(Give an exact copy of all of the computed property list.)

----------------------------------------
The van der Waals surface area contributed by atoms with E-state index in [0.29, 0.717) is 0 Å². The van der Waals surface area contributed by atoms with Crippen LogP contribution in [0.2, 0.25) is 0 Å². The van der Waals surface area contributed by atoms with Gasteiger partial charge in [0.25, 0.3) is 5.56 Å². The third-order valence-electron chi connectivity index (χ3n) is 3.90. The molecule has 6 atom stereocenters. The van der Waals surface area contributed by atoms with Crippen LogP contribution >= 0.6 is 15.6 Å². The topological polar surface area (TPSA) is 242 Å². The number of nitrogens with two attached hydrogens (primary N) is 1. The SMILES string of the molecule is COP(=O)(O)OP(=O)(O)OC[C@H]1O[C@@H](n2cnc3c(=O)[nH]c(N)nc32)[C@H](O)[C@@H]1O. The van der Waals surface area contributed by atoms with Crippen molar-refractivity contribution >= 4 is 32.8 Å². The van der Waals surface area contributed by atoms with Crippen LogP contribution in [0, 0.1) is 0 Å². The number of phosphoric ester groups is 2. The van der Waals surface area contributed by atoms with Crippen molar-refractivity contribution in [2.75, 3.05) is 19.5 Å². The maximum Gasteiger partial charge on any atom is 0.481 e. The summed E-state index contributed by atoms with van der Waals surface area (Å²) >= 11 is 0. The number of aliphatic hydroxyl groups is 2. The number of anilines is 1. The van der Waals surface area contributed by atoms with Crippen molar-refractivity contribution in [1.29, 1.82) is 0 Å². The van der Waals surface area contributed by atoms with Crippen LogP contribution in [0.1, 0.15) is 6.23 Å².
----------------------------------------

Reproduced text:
The van der Waals surface area contributed by atoms with E-state index in [0.29, 0.717) is 0 Å². The van der Waals surface area contributed by atoms with Crippen LogP contribution in [0.2, 0.25) is 0 Å². The van der Waals surface area contributed by atoms with Gasteiger partial charge in [0.25, 0.3) is 5.56 Å². The third-order valence-electron chi connectivity index (χ3n) is 3.90. The molecule has 6 atom stereocenters. The van der Waals surface area contributed by atoms with Crippen LogP contribution >= 0.6 is 15.6 Å². The topological polar surface area (TPSA) is 242 Å². The number of nitrogens with two attached hydrogens (primary N) is 1. The SMILES string of the molecule is COP(=O)(O)OP(=O)(O)OC[C@H]1O[C@@H](n2cnc3c(=O)[nH]c(N)nc32)[C@H](O)[C@@H]1O. The van der Waals surface area contributed by atoms with Crippen molar-refractivity contribution >= 4 is 32.8 Å². The van der Waals surface area contributed by atoms with Crippen LogP contribution in [0, 0.1) is 0 Å². The number of phosphoric ester groups is 2. The van der Waals surface area contributed by atoms with Crippen molar-refractivity contribution in [2.75, 3.05) is 19.5 Å². The maximum Gasteiger partial charge on any atom is 0.481 e. The summed E-state index contributed by atoms with van der Waals surface area (Å²) >= 11 is 0. The number of aliphatic hydroxyl groups is 2. The number of anilines is 1. The van der Waals surface area contributed by atoms with Crippen molar-refractivity contribution in [1.29, 1.82) is 0 Å². The van der Waals surface area contributed by atoms with Crippen LogP contribution in [0.1, 0.15) is 6.23 Å².